The Armchair Quarterback’s Guide to Winning in 2016

This past weekend was the Super Bowl, aka the biggest day of the year for armchair quarterbacks. What we yell at the TV is based on our best understanding of stats going into the game and conditions on the field. Quarterbacks and coaches who read these things correctly get the rings. As professionals, we’re expected to make gut calls all year long based on similar info: forecasting, our read of current conditions, and experience. The more we can learn from the predictions and the post-game analysis, the more likely we are to craft winning strategies going forward.

So in this blog, we look to The Commercial Factor, the trade publication of the International Factoring Association, to see how 2016 forecasting from their current November/December issue has panned out and what’s still important to keep in mind. Dean Lyulkin, Managing Director at Bank of Cardiff, has a piece called, 2016 Outlook: The Global Economy, FinTech and the Presidential Election Will Try to Kill You, But Won’t Succeed Just Yet.

Lyulkin argues that financial manufacturers including banks, factors, and all manner of secured and unsecured lenders must prepare for accelerating uncertainty in 2016. Global economic turbulence, a rapidly shifting lending landscape full of FinTech start-ups, and the looming presidential election could all stand in the way of more champagne and caviar. But in the big picture, he notes that lenders who kept their foot on the accelerator over the past five years are enjoying record originations and rising valuations. And the party is likely far from over, he says.


The global economy is flagging by all reasonable measures. Demand for raw materials cratered over the past 18 months, leading to an implosion in emerging markets currencies and demand for products from industrial conglomerates. Oil prices recently plunged more than 50%, aided by the US fracking boom’s disruption of global supply. Terror and political upheaval are also now common in Egypt, Israel, Iraq, and Syria. All of which points to a serious demand problem. Add China into that mix and it’s no surprise why 2016 is off to such a bumpy start. Lyulkin aptly noted that the way these conditions affect China’s scary blend of central planning and free markets could likely mean unhappy surprises all through 2016.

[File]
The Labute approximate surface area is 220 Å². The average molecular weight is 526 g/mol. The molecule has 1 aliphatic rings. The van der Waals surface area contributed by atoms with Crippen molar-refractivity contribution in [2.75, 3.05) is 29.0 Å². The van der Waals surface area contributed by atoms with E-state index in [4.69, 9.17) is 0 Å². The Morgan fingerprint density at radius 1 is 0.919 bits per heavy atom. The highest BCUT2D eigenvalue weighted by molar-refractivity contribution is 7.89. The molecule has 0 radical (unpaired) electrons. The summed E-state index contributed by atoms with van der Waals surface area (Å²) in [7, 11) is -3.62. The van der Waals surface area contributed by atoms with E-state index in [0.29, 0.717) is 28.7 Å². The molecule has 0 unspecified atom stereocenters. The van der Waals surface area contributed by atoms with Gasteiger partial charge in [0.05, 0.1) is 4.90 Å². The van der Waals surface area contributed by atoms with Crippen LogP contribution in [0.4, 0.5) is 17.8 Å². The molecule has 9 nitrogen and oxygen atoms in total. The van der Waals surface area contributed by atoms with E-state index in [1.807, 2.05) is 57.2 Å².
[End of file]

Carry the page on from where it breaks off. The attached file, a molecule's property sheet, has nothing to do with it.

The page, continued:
To gauge small business performance, Lyulkin looks to the Equipment Leasing and Finance Association’s (ELFA) MLFI-25, an index tracking lending activity across 25 popular lenders to credit-worthy small businesses. The MLFI-25 new volume index grew 8% in 2014 while 2015 was trending at 3-4% over the first three quarters. In a sign of caution, new business now seems to be stalling. But the contraction in capital spending, he concludes, is truthfully related to the plight of the US energy sector. Remove oil firms from the equation and CAPEX is growing nicely.


Here, Lyulkin cautions against letting overheated competition push lenders into dangerous territory. Unsecured business loans are rapidly moving to 24-36 month terms for businesses with relatively healthy bank statements. Some lenders offer loan sizes equal to 15-20% of annual sales. It’s hard to imagine things won’t push further in 2016 towards lower rates, longer terms and easier credit for borrowers that don’t deserve it. That will surely make any future downturn more painful.


2016 is a pivotal year: the presidential election, Fed policy and the rapidly shifting landscape for small business lending products will dictate how it affects everyone’s bottom line. Encouragingly, he points to the near $2 trillion worth of US mergers and acquisitions in 2015, over 40% higher than the previous 2007 record. And US deal volume accounts for half of global M&A, the highest share since 1999. Not surprisingly, technology M&A is over 50% higher than its previous 2000 record. Lyulkin also notes a marked cool down of IPOs and an arguably overdue departure from what have been some ludicrous private valuations of tech firms.

Lyulkin concludes that ownership and investors looking for exits will find 2016 the right time to buy a sailboat and make like Eddie Murphy and Dan Aykroyd in the finale of Trading Places. But Lenders sticking around, he says, should maintain their course of growth, albeit a conservative one with reasonable leverage.

At Fundamental, we bring hands-on attention to every lending relationship. Direct collaboration with our principles is invaluable for entrepreneurs navigating today’s uncertain economic territory. By putting our depth of financial experience to work, our clients can focus on making the right calls in their field of expertise. Because even the best playmakers only win big when they’re teamed up with the right people.